Funded through the ARC Discovery Projects scheme, Professor John Long and his research team at Flinders University and The Australian National University have discovered a remarkable ancient fish with a long snout, reminiscent of a platypus bill.

The fossil, named Brindabellaspis, belongs to an extinct group of armoured fish called the placoderms, and was found in a region near the Brindabella Ranges in New South Wales which is the site of one of the world’s oldest coral reefs.

Placoderms existed as a diverse range of species on the reef habitat 400 million years ago, occupying many of the evolutionary niches that are now taken up on modern reefs by ray-finned fishes.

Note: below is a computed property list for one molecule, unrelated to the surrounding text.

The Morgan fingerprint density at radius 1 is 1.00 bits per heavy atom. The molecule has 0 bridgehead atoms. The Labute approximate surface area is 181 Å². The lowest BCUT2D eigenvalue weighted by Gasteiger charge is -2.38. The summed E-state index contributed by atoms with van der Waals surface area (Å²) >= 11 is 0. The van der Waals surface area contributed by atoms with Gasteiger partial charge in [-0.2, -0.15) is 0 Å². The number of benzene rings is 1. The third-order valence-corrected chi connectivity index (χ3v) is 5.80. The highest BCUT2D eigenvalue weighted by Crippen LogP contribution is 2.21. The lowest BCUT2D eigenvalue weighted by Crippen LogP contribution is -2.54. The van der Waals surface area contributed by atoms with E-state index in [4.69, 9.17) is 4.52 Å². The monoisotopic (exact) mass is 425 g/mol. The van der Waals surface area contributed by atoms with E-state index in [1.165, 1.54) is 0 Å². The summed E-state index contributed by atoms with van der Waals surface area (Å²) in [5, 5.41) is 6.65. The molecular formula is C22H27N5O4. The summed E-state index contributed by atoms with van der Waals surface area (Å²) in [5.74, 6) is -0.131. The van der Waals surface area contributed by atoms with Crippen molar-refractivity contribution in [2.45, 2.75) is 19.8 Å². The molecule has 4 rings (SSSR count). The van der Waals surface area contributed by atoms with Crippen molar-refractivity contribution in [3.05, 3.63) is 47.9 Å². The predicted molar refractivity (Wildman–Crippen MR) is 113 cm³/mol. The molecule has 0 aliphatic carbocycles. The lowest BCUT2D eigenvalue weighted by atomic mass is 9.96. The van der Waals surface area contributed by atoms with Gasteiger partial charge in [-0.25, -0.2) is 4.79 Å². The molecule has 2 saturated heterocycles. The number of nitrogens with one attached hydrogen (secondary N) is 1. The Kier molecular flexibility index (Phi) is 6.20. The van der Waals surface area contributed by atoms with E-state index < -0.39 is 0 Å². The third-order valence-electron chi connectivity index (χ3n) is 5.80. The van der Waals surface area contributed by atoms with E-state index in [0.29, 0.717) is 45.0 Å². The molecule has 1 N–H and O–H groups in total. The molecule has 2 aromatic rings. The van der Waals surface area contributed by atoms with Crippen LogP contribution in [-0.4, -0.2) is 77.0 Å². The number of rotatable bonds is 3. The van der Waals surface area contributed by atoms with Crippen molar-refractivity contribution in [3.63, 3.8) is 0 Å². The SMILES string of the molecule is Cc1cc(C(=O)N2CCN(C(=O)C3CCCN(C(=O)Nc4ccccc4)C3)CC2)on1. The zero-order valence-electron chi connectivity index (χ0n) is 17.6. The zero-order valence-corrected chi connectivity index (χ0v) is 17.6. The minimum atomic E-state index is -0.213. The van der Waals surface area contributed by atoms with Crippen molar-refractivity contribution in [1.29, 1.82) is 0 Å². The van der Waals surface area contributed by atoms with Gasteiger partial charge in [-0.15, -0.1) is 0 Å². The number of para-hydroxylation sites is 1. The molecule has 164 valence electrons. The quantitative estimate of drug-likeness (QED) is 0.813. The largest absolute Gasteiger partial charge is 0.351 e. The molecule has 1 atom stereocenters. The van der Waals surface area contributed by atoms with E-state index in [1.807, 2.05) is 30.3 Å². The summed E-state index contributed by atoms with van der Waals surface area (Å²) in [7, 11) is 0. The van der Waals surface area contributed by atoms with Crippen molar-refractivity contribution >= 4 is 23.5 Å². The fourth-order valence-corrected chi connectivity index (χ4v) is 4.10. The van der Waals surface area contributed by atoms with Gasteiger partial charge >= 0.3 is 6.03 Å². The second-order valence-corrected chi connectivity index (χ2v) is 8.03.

The research team have reconstructed two of the ancient fossils and discovered the fish had a long bill extending out in front of its eyes.

The discovery shows that early species of vertebrate fish were highly adapted and specialised, and opens up many more questions about what might still be discovered in this remarkable Australian fossil reef.

The researchers suggest that the bill of Brindabellaspis may have had a function similar to that of a modern platypus or a paddle fish, whose snout is full of electroreceptors to help locate its prey.

Image (top): A life reconstruction of Brindabellaspis stensioi, an unusual placoderm fish from the 400-million-year old Burrinjuck reef in New South Wales, Australia.
Credit: Jason art, Shenzhen.
Image (bottom): The long platypus-like snout of the 400 million year old placoderm fish Brinadabellaspis, from the Taemas site in NSW.
Credit: J.Long, Flinders University.